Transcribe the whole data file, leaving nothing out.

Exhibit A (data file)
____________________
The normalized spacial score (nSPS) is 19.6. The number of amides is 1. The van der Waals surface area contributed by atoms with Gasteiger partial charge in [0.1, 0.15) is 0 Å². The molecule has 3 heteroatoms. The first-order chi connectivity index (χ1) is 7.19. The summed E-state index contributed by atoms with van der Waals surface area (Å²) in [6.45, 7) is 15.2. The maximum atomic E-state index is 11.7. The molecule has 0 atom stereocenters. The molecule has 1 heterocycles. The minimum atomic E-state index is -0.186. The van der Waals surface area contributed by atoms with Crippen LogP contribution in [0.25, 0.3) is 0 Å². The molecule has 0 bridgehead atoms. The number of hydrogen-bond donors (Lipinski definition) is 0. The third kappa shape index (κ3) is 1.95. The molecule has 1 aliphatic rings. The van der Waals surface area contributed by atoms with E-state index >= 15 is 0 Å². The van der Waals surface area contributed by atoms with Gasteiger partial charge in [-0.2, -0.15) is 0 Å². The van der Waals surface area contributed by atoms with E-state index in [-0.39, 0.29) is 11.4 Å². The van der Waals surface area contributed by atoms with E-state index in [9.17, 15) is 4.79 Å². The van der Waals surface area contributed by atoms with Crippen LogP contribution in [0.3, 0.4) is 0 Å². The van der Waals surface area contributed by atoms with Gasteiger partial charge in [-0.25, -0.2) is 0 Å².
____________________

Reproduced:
The normalized spacial score (nSPS) is 19.6. The number of amides is 1. The van der Waals surface area contributed by atoms with Gasteiger partial charge in [0.1, 0.15) is 0 Å². The molecule has 3 heteroatoms. The first-order chi connectivity index (χ1) is 7.19. The summed E-state index contributed by atoms with van der Waals surface area (Å²) in [6.45, 7) is 15.2. The maximum atomic E-state index is 11.7. The molecule has 0 atom stereocenters. The molecule has 1 heterocycles. The minimum atomic E-state index is -0.186. The van der Waals surface area contributed by atoms with Crippen LogP contribution in [0.25, 0.3) is 0 Å². The molecule has 0 bridgehead atoms. The number of hydrogen-bond donors (Lipinski definition) is 0. The third kappa shape index (κ3) is 1.95. The molecule has 1 aliphatic rings. The van der Waals surface area contributed by atoms with E-state index >= 15 is 0 Å². The van der Waals surface area contributed by atoms with Gasteiger partial charge in [-0.2, -0.15) is 0 Å². The van der Waals surface area contributed by atoms with E-state index in [-0.39, 0.29) is 11.4 Å². The van der Waals surface area contributed by atoms with E-state index in [9.17, 15) is 4.79 Å². The van der Waals surface area contributed by atoms with Crippen LogP contribution in [0.3, 0.4) is 0 Å². The van der Waals surface area contributed by atoms with Gasteiger partial charge in [-0.25, -0.2) is 0 Å².